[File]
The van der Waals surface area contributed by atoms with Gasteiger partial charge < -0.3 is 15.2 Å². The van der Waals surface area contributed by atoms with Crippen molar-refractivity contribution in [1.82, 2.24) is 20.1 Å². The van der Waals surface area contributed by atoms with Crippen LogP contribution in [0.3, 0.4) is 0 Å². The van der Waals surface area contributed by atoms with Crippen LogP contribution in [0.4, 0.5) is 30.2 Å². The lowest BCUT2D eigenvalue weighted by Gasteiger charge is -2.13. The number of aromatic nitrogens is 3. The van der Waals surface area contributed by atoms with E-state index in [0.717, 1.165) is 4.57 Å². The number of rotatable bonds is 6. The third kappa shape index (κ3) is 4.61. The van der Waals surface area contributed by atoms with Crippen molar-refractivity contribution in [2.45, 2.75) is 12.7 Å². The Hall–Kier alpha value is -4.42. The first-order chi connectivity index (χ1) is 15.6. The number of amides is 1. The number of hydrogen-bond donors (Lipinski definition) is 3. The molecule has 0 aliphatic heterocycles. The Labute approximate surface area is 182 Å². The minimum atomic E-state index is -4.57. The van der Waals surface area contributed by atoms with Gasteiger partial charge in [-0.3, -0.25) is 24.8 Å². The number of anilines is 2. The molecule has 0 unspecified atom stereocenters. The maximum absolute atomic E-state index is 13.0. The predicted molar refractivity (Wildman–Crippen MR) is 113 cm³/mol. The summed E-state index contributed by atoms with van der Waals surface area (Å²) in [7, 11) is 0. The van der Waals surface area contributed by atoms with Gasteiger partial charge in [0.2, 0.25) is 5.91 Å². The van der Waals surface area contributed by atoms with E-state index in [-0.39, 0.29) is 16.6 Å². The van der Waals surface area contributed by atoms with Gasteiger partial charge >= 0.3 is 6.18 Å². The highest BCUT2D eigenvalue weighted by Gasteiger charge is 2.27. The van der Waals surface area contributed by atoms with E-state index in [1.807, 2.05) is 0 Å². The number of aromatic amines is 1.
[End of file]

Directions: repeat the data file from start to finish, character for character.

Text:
The van der Waals surface area contributed by atoms with Gasteiger partial charge < -0.3 is 15.2 Å². The van der Waals surface area contributed by atoms with Crippen molar-refractivity contribution in [1.82, 2.24) is 20.1 Å². The van der Waals surface area contributed by atoms with Crippen LogP contribution in [0.3, 0.4) is 0 Å². The van der Waals surface area contributed by atoms with Crippen LogP contribution in [0.4, 0.5) is 30.2 Å². The lowest BCUT2D eigenvalue weighted by Gasteiger charge is -2.13. The number of aromatic nitrogens is 3. The van der Waals surface area contributed by atoms with E-state index in [0.717, 1.165) is 4.57 Å². The number of rotatable bonds is 6. The third kappa shape index (κ3) is 4.61. The van der Waals surface area contributed by atoms with Crippen molar-refractivity contribution in [2.45, 2.75) is 12.7 Å². The Hall–Kier alpha value is -4.42. The first-order chi connectivity index (χ1) is 15.6. The number of amides is 1. The number of hydrogen-bond donors (Lipinski definition) is 3. The molecule has 0 aliphatic heterocycles. The Labute approximate surface area is 182 Å². The minimum atomic E-state index is -4.57. The van der Waals surface area contributed by atoms with Gasteiger partial charge in [-0.3, -0.25) is 24.8 Å². The number of anilines is 2. The molecule has 0 unspecified atom stereocenters. The maximum absolute atomic E-state index is 13.0. The predicted molar refractivity (Wildman–Crippen MR) is 113 cm³/mol. The summed E-state index contributed by atoms with van der Waals surface area (Å²) in [7, 11) is 0. The van der Waals surface area contributed by atoms with Gasteiger partial charge in [0.2, 0.25) is 5.91 Å². The van der Waals surface area contributed by atoms with E-state index in [-0.39, 0.29) is 16.6 Å². The van der Waals surface area contributed by atoms with Gasteiger partial charge >= 0.3 is 6.18 Å². The highest BCUT2D eigenvalue weighted by Gasteiger charge is 2.27. The van der Waals surface area contributed by atoms with E-state index in [1.807, 2.05) is 0 Å². The number of aromatic amines is 1.